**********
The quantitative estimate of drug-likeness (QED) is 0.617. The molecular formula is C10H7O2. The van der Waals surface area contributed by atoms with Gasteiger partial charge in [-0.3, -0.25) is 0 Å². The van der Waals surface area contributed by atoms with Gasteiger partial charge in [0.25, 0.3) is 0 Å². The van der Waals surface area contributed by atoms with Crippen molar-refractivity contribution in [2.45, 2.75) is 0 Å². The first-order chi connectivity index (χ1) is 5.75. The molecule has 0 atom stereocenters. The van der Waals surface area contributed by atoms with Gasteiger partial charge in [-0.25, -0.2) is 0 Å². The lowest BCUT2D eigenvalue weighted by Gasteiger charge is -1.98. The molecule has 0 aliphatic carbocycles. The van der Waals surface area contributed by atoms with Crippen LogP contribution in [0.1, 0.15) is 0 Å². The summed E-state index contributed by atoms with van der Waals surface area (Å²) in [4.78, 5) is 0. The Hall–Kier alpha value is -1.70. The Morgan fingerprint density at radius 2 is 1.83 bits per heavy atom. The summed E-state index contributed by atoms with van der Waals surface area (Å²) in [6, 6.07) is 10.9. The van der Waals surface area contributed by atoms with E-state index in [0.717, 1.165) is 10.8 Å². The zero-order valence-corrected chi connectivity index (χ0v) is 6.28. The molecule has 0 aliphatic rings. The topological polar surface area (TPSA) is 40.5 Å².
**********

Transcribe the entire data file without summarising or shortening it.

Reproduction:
The quantitative estimate of drug-likeness (QED) is 0.617. The molecular formula is C10H7O2. The van der Waals surface area contributed by atoms with Gasteiger partial charge in [-0.3, -0.25) is 0 Å². The van der Waals surface area contributed by atoms with Gasteiger partial charge in [0.25, 0.3) is 0 Å². The van der Waals surface area contributed by atoms with Crippen molar-refractivity contribution in [2.45, 2.75) is 0 Å². The first-order chi connectivity index (χ1) is 5.75. The molecule has 0 atom stereocenters. The van der Waals surface area contributed by atoms with Gasteiger partial charge in [-0.25, -0.2) is 0 Å². The lowest BCUT2D eigenvalue weighted by Gasteiger charge is -1.98. The molecule has 0 aliphatic carbocycles. The van der Waals surface area contributed by atoms with Crippen LogP contribution in [0.1, 0.15) is 0 Å². The summed E-state index contributed by atoms with van der Waals surface area (Å²) in [4.78, 5) is 0. The Hall–Kier alpha value is -1.70. The Morgan fingerprint density at radius 2 is 1.83 bits per heavy atom. The summed E-state index contributed by atoms with van der Waals surface area (Å²) in [6, 6.07) is 10.9. The van der Waals surface area contributed by atoms with E-state index in [0.717, 1.165) is 10.8 Å². The zero-order valence-corrected chi connectivity index (χ0v) is 6.28. The molecule has 0 aliphatic rings. The topological polar surface area (TPSA) is 40.5 Å².